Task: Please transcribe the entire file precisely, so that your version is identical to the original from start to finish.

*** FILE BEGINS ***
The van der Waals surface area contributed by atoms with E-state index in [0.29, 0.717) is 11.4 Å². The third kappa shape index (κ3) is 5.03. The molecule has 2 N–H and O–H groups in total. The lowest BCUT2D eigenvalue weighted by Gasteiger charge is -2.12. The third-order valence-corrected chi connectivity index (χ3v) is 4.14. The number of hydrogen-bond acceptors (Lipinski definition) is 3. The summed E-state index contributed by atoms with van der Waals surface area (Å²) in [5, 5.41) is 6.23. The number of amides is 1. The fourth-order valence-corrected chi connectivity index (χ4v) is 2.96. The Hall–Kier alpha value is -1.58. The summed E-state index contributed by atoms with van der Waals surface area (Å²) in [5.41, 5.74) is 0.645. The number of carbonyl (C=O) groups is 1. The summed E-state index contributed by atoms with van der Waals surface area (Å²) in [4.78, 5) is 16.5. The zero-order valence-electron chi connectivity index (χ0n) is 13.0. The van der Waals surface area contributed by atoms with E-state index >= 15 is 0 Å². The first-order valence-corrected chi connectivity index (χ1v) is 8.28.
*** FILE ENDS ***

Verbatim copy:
The van der Waals surface area contributed by atoms with E-state index in [0.29, 0.717) is 11.4 Å². The third kappa shape index (κ3) is 5.03. The molecule has 2 N–H and O–H groups in total. The lowest BCUT2D eigenvalue weighted by Gasteiger charge is -2.12. The third-order valence-corrected chi connectivity index (χ3v) is 4.14. The number of hydrogen-bond acceptors (Lipinski definition) is 3. The summed E-state index contributed by atoms with van der Waals surface area (Å²) in [5, 5.41) is 6.23. The number of amides is 1. The fourth-order valence-corrected chi connectivity index (χ4v) is 2.96. The Hall–Kier alpha value is -1.58. The summed E-state index contributed by atoms with van der Waals surface area (Å²) in [5.41, 5.74) is 0.645. The number of carbonyl (C=O) groups is 1. The summed E-state index contributed by atoms with van der Waals surface area (Å²) in [4.78, 5) is 16.5. The zero-order valence-electron chi connectivity index (χ0n) is 13.0. The van der Waals surface area contributed by atoms with E-state index >= 15 is 0 Å². The first-order valence-corrected chi connectivity index (χ1v) is 8.28.